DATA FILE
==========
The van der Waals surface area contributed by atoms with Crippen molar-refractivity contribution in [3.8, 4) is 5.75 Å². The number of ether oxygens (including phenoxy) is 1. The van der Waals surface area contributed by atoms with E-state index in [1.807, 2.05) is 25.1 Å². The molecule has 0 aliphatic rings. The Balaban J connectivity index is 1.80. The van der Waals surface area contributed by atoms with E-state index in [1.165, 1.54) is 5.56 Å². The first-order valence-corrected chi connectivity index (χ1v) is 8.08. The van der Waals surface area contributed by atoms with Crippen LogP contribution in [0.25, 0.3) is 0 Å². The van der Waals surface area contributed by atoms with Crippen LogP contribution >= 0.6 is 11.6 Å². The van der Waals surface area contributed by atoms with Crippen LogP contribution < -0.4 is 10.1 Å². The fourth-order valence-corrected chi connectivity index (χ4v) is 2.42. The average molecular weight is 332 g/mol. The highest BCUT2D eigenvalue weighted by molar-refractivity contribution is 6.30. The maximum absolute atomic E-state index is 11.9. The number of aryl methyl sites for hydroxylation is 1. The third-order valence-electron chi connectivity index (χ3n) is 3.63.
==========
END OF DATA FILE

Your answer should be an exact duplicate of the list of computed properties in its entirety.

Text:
The van der Waals surface area contributed by atoms with Crippen molar-refractivity contribution in [3.8, 4) is 5.75 Å². The number of ether oxygens (including phenoxy) is 1. The van der Waals surface area contributed by atoms with E-state index in [1.807, 2.05) is 25.1 Å². The molecule has 0 aliphatic rings. The Balaban J connectivity index is 1.80. The van der Waals surface area contributed by atoms with E-state index in [1.165, 1.54) is 5.56 Å². The first-order valence-corrected chi connectivity index (χ1v) is 8.08. The van der Waals surface area contributed by atoms with Crippen LogP contribution in [0.25, 0.3) is 0 Å². The van der Waals surface area contributed by atoms with Crippen LogP contribution >= 0.6 is 11.6 Å². The van der Waals surface area contributed by atoms with Crippen LogP contribution < -0.4 is 10.1 Å². The fourth-order valence-corrected chi connectivity index (χ4v) is 2.42. The average molecular weight is 332 g/mol. The highest BCUT2D eigenvalue weighted by molar-refractivity contribution is 6.30. The maximum absolute atomic E-state index is 11.9. The number of aryl methyl sites for hydroxylation is 1. The third-order valence-electron chi connectivity index (χ3n) is 3.63.